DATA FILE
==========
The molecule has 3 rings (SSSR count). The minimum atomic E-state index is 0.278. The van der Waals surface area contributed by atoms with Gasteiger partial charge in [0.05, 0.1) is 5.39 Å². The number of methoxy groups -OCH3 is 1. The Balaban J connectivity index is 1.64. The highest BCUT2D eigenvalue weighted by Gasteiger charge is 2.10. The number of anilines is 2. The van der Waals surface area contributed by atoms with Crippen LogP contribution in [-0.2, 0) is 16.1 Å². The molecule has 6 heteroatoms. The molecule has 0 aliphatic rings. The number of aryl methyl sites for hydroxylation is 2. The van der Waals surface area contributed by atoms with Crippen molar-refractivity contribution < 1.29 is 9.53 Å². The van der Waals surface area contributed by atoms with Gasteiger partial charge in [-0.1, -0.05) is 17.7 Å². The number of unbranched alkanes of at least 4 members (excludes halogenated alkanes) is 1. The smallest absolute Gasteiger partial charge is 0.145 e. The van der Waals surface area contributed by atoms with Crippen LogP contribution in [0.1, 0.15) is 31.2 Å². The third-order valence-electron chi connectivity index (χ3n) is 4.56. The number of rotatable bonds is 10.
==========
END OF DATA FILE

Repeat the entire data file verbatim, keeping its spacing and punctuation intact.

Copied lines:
The molecule has 3 rings (SSSR count). The minimum atomic E-state index is 0.278. The van der Waals surface area contributed by atoms with Gasteiger partial charge in [0.05, 0.1) is 5.39 Å². The number of methoxy groups -OCH3 is 1. The Balaban J connectivity index is 1.64. The highest BCUT2D eigenvalue weighted by Gasteiger charge is 2.10. The number of anilines is 2. The van der Waals surface area contributed by atoms with Crippen LogP contribution in [-0.2, 0) is 16.1 Å². The molecule has 6 heteroatoms. The molecule has 0 aliphatic rings. The number of aryl methyl sites for hydroxylation is 2. The van der Waals surface area contributed by atoms with Crippen molar-refractivity contribution < 1.29 is 9.53 Å². The van der Waals surface area contributed by atoms with Gasteiger partial charge in [-0.1, -0.05) is 17.7 Å². The number of unbranched alkanes of at least 4 members (excludes halogenated alkanes) is 1. The smallest absolute Gasteiger partial charge is 0.145 e. The van der Waals surface area contributed by atoms with Crippen LogP contribution in [0.1, 0.15) is 31.2 Å². The third-order valence-electron chi connectivity index (χ3n) is 4.56. The number of rotatable bonds is 10.